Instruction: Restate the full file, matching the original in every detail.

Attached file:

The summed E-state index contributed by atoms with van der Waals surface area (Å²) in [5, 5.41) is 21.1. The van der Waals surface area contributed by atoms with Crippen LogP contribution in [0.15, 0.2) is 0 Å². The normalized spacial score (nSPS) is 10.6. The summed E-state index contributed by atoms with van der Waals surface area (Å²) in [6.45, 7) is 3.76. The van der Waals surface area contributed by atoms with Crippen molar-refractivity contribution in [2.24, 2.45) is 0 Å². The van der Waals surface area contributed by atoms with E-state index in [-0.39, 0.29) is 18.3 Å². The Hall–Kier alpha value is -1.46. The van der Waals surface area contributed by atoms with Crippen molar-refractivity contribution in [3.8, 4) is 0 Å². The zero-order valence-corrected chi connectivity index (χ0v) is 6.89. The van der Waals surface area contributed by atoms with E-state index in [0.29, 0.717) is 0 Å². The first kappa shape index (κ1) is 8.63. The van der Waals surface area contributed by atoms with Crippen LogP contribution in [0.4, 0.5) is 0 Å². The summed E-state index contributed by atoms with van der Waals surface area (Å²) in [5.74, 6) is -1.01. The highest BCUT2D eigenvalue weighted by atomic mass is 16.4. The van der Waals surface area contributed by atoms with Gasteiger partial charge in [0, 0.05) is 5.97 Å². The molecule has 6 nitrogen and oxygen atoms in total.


The summed E-state index contributed by atoms with van der Waals surface area (Å²) in [5, 5.41) is 21.1. The van der Waals surface area contributed by atoms with Crippen LogP contribution in [0.15, 0.2) is 0 Å². The normalized spacial score (nSPS) is 10.6. The summed E-state index contributed by atoms with van der Waals surface area (Å²) in [6.45, 7) is 3.76. The van der Waals surface area contributed by atoms with Crippen molar-refractivity contribution in [2.24, 2.45) is 0 Å². The van der Waals surface area contributed by atoms with E-state index in [-0.39, 0.29) is 18.3 Å². The Hall–Kier alpha value is -1.46. The van der Waals surface area contributed by atoms with Crippen molar-refractivity contribution in [3.8, 4) is 0 Å². The zero-order valence-corrected chi connectivity index (χ0v) is 6.89. The van der Waals surface area contributed by atoms with E-state index in [0.29, 0.717) is 0 Å². The first kappa shape index (κ1) is 8.63. The van der Waals surface area contributed by atoms with Crippen LogP contribution in [0.4, 0.5) is 0 Å². The summed E-state index contributed by atoms with van der Waals surface area (Å²) in [5.74, 6) is -1.01. The highest BCUT2D eigenvalue weighted by atomic mass is 16.4. The van der Waals surface area contributed by atoms with Gasteiger partial charge in [0, 0.05) is 5.97 Å². The molecule has 6 nitrogen and oxygen atoms in total.